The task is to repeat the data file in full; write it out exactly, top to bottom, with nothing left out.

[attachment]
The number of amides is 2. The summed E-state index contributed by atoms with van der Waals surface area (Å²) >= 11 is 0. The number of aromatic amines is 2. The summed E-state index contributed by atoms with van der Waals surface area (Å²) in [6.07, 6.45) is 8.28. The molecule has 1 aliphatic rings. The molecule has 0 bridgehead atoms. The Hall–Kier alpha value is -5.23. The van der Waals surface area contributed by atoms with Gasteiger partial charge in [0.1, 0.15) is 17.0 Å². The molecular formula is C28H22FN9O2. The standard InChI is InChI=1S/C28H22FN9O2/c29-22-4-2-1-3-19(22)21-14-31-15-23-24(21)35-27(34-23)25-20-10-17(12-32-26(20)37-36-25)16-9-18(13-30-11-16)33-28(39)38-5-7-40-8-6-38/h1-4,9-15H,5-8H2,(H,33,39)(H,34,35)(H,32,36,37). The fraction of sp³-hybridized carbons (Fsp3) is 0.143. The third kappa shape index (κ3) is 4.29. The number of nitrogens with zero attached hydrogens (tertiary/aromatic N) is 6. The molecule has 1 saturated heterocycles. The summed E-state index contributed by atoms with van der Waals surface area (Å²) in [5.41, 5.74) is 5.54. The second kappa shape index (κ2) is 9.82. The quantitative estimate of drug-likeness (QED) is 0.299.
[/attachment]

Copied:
The number of amides is 2. The summed E-state index contributed by atoms with van der Waals surface area (Å²) >= 11 is 0. The number of aromatic amines is 2. The summed E-state index contributed by atoms with van der Waals surface area (Å²) in [6.07, 6.45) is 8.28. The molecule has 1 aliphatic rings. The molecule has 0 bridgehead atoms. The Hall–Kier alpha value is -5.23. The van der Waals surface area contributed by atoms with Gasteiger partial charge in [0.1, 0.15) is 17.0 Å². The molecular formula is C28H22FN9O2. The standard InChI is InChI=1S/C28H22FN9O2/c29-22-4-2-1-3-19(22)21-14-31-15-23-24(21)35-27(34-23)25-20-10-17(12-32-26(20)37-36-25)16-9-18(13-30-11-16)33-28(39)38-5-7-40-8-6-38/h1-4,9-15H,5-8H2,(H,33,39)(H,34,35)(H,32,36,37). The fraction of sp³-hybridized carbons (Fsp3) is 0.143. The third kappa shape index (κ3) is 4.29. The number of nitrogens with zero attached hydrogens (tertiary/aromatic N) is 6. The molecule has 1 saturated heterocycles. The summed E-state index contributed by atoms with van der Waals surface area (Å²) in [5.41, 5.74) is 5.54. The second kappa shape index (κ2) is 9.82. The quantitative estimate of drug-likeness (QED) is 0.299.